Bangalore: India can have its whisky, and drink it too, but it risks losing out in the global rice and tea market.
A ruling by the Supreme Court on Tuesday ended the almost two-decades-long challenge by an association of Scotch whisky makers to Khoday India Ltd’s right to have a non-Scotch whisky brand called Peter Scot because of the similarity between the words “Scot” and “Scotch”.
But the ruling could result in global retaliation and affect Indian products such as basmati rice and Assam tea, say analysts. That’s because the Supreme Court ruled in favour of Khoday despite the geographical indication (GI) status enjoyed by Scotch. Unlike a trademark—a unique and distinctive sign to identify a product or service—a GI is a sign used on goods that have a specific place of origin and possess qualities or reputation that are due to that origin.
In many cases, a GI is merely the name of the place where the goods originate. “Champagne” and “Tuscany” are some examples of GIs. Indian examples include “Assam tea”, “Darjeeling tea” and “Kanchipuram silk saree”. Basmati rice is also a GI.
Speaking generally of the relevance of cases on questions of trademark and GIs, and not on this specific case, Rahul Singh, professor at the National Law School of India and an expert in laws related to intellectual property, says that in such instances judges must not interpret facts in a manner that would result in display of “nationalistic protection or economic jingoism”.
Unbottled genie? Peter Scot whisky and other brands in a shop in New Delhi. Khoday India registered the brand as a trademark in 1974. (Madhu Kapparath / Mint)
“Tomorrow our Assam tea and Basmati rice could get into trouble in another country” if this happens, he cautions.
A corporate law practitioner involved in the case who did not wish to be named says that the judgement “is a landmark judgement in trademark cases in India”.
“There was such heavy international lobbying against the trademark. Scotch whisky has been granted protection of geographical indication also. It is significant that an Indian company won the case,” this person adds.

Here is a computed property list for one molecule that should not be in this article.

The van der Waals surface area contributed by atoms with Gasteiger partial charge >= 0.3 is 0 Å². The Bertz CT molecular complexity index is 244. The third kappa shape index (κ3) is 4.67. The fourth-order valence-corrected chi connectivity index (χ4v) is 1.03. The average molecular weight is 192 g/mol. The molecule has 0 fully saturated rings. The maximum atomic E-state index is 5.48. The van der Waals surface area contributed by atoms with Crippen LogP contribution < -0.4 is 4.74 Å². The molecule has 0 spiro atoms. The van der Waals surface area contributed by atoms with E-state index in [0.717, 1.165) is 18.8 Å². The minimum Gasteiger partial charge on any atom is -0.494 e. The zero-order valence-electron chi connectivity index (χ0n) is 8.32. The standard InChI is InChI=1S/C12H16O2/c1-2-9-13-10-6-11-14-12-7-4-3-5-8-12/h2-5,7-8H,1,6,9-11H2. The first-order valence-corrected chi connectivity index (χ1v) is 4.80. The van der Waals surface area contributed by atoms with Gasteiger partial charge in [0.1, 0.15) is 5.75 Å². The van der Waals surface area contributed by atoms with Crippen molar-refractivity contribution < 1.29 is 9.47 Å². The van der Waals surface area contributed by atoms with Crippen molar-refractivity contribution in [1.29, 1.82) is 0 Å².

In this case, Khoday, which began producing Peter Scot 40 years ago, registered the trademark in 1974. Twelve years later, the Scotch Whisky Association or SWA, a group of manufacturers and exporters of Scotch whisky, raised an objection before the registrar of trademarks, arguing that the word “Scot” was deceptively similar to “Scotch” and would mislead the consumers into believing that the product was of Scottish origin. The registrar ruled in SWA’s favour.
Khoday appealed to the Madras high court which too ruled against it. The high court order delivered in October was challenged by Khoday in the Supreme Court.
A two-judge bench on Tuesday allowed the appeal and validated the use of the trademark “Peter Scot”.
The judgement swung in favour of Khoday on two points. The first was the delay of 12 years on part of SWA in filing an objection.
The second was that consumers of Scotch whisky in India are discerning enough to distinguish between Scotch whisky and whisky made in India.
Referring to precedents from countries such as Australia and the US, the judges said the legal test applied to check deception of consumers by the high court were incorrect.
The judgement states: “However, tests laid down in Australia and United States in respect of self-same goods are noticed herein before are somewhat different. But then we are concerned with the class of buyer who is supposed to know the value of money, the quality and content of scotch whisky. They are supposed to be aware of the difference of the process of manufacture, the place of manufacture and their origin.”
The apex court’s judgement, interestingly, overturns numerous verdicts of high courts in the country that granted SWA relief by passing restraining orders against liquor manufacturers in India for using words such as “Scot”, “Highland” and “Chief”, words that SWA contended were associated with Scotch whisky brewed in Scotland.
Neel Mason, managing partner, Mason and Associates, a firm that specializes in intellectual property rights law, points to a 2006 Delhi high court judgement, where SWA succeeded in stopping Golden Bottling Ltd from manufacturing and selling a whisky called “Red Scot”. “But we can’t say that the Supreme Court ruling...overrules the high court verdicts since every case is decided on specific facts. Issues of pricing, delay and nature of the labels or products are different and need to be seen on a case-to-case basis,” explained Mason.
Anand Prasad, partner at Trilegal, said that this judgement opens up doors to mislead consumers. “Not all consumers in India are sophisticated in terms of global knowledge,” he added.
According to National Law School’s Singh, issues such as the Scotch whisky one are essentially about customer confusion.
“What raises confusion in customers is a question of interpretation. Judges in this case feel that ‘Peter Scot’ would not cause confusion and they are within the paradigm and spirit of the philosophy of trademark law,” he said.